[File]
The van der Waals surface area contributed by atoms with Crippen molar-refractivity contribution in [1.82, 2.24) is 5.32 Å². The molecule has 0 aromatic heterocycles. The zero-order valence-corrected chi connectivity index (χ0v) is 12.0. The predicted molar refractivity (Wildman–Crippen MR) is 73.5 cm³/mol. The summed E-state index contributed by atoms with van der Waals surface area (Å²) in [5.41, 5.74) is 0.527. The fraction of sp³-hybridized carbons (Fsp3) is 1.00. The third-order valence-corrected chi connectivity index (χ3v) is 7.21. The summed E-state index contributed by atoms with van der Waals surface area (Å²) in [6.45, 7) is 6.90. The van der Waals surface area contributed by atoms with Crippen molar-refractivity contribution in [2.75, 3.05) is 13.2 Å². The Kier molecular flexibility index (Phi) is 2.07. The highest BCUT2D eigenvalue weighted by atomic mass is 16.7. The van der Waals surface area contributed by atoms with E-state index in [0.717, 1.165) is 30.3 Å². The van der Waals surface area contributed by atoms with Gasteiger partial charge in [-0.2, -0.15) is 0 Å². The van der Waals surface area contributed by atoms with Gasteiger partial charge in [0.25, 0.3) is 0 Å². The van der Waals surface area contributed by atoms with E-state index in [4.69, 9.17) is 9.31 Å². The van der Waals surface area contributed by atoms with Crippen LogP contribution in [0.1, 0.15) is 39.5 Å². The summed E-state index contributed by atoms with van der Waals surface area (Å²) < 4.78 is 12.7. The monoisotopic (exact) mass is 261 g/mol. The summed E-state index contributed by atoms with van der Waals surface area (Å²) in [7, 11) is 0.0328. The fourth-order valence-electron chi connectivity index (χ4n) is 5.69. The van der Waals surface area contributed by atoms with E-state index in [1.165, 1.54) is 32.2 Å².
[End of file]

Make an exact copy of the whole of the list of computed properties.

The van der Waals surface area contributed by atoms with Crippen molar-refractivity contribution in [1.82, 2.24) is 5.32 Å². The molecule has 0 aromatic heterocycles. The zero-order valence-corrected chi connectivity index (χ0v) is 12.0. The predicted molar refractivity (Wildman–Crippen MR) is 73.5 cm³/mol. The summed E-state index contributed by atoms with van der Waals surface area (Å²) in [5.41, 5.74) is 0.527. The fraction of sp³-hybridized carbons (Fsp3) is 1.00. The third-order valence-corrected chi connectivity index (χ3v) is 7.21. The summed E-state index contributed by atoms with van der Waals surface area (Å²) in [6.45, 7) is 6.90. The van der Waals surface area contributed by atoms with Crippen molar-refractivity contribution in [2.75, 3.05) is 13.2 Å². The Kier molecular flexibility index (Phi) is 2.07. The highest BCUT2D eigenvalue weighted by atomic mass is 16.7. The van der Waals surface area contributed by atoms with E-state index in [0.717, 1.165) is 30.3 Å². The van der Waals surface area contributed by atoms with Gasteiger partial charge in [-0.2, -0.15) is 0 Å². The van der Waals surface area contributed by atoms with Gasteiger partial charge in [0.25, 0.3) is 0 Å². The van der Waals surface area contributed by atoms with E-state index in [4.69, 9.17) is 9.31 Å². The van der Waals surface area contributed by atoms with Crippen LogP contribution in [0.1, 0.15) is 39.5 Å². The summed E-state index contributed by atoms with van der Waals surface area (Å²) < 4.78 is 12.7. The monoisotopic (exact) mass is 261 g/mol. The summed E-state index contributed by atoms with van der Waals surface area (Å²) in [7, 11) is 0.0328. The fourth-order valence-electron chi connectivity index (χ4n) is 5.69. The van der Waals surface area contributed by atoms with E-state index in [1.165, 1.54) is 32.2 Å².